September 12,2008

Grassley Responds to Colleagues on Presidential Candidates’ Small Business Tax Plans

Statement for the Record of Sen. Chuck Grassley
Friday, Sept. 12, 2008

After I spoke about small business issues yesterday, Senators Sanders and Durbin responded. I would like to thank my friends from Vermont and Illinois for engaging in the important debate of
the future of tax policy for our country last night. The upcoming congressional and presidential elections will have a big impact on tax issues, so these issues should be debated here in the  world’s most deliberative body. In response to the comments of my friends from Vermont and  Illinois, I would like to raise a few brief points.

First, the 2001 and 2003 tax relief bills were not and are not the “Bush tax cuts.” These bills were crafted in a bipartisan manner. In fact, one-fourth of the Democratic Caucus voted for the 2001 tax relief. I will be discussing middle-income tax relief in a separate speech shortly. However, there’s no question the legislation criticized by my two friends improved the progressivity of the tax code and cut taxes for middle-income families. For a single mom with two children and $30,000 of income, the 2001 and 2003 tax relief has prevented a tax increase of $1,100 per year. Similarly, for a family of four with $50,000 of income, this tax relief has prevented them from facing a $2,300 yearly tax increase.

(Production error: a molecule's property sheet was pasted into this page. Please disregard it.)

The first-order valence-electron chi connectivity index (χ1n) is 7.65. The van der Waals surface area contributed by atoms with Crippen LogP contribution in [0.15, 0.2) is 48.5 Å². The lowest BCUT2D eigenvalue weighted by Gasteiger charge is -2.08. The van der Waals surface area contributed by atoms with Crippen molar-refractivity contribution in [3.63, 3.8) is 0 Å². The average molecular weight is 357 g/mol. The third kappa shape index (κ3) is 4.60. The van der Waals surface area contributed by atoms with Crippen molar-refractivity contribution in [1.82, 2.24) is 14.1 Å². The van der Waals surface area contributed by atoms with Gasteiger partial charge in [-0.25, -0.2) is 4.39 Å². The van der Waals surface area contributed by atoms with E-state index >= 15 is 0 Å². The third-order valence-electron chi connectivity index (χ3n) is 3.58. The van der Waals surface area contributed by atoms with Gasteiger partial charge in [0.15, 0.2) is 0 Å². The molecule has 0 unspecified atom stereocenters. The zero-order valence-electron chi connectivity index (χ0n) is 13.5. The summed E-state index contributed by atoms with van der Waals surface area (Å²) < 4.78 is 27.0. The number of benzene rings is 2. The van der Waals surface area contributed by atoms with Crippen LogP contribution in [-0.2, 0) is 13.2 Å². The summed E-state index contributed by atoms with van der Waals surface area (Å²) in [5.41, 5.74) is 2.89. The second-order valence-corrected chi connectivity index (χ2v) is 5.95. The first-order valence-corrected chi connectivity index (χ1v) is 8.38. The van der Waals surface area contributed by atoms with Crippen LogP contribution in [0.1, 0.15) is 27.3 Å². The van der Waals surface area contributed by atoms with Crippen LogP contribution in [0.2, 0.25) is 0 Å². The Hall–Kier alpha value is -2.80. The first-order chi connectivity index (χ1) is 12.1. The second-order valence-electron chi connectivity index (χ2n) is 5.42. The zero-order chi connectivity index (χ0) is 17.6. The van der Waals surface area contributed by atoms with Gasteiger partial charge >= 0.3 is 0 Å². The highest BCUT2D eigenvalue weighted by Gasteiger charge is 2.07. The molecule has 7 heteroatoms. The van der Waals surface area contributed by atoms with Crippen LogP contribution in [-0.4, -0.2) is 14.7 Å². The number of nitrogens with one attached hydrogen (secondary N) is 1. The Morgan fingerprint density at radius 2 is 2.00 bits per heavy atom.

Indeed, both Senator Obama and Senator McCain agree on keeping most of the structure of the
legislation criticized by my friends from Vermont and Illinois. Where Senators Obama and McCain
disagree is on whether we should keep the tax rates where they are. I would note that Senator
Obama recently agreed that, because of concerns about the economy, we should leave the top rates where they are, at least for now.

I would encourage my friends to review the data I presented yesterday. That data clearly illustrates that there are negative effects on small business from raising marginal rates by 17% to 33%. The data show that the tax increases of Senator Obama’s plan will take direct aim at small business owners. Senator Obama does now agree that we should defer his tax increases until 2011. Senator McCain thinks the current levels of taxation are appropriate for both now and the future. The bipartisan tax relief of 2001 and 2003, largely supported by Senators Obama and McCain, kept revenues at or above historical averages for most of the period they were in effect. These policies were put in place during economic shocks, and the economy responded. I would ask my friends why they disagree. Why should we raise taxes on small business now?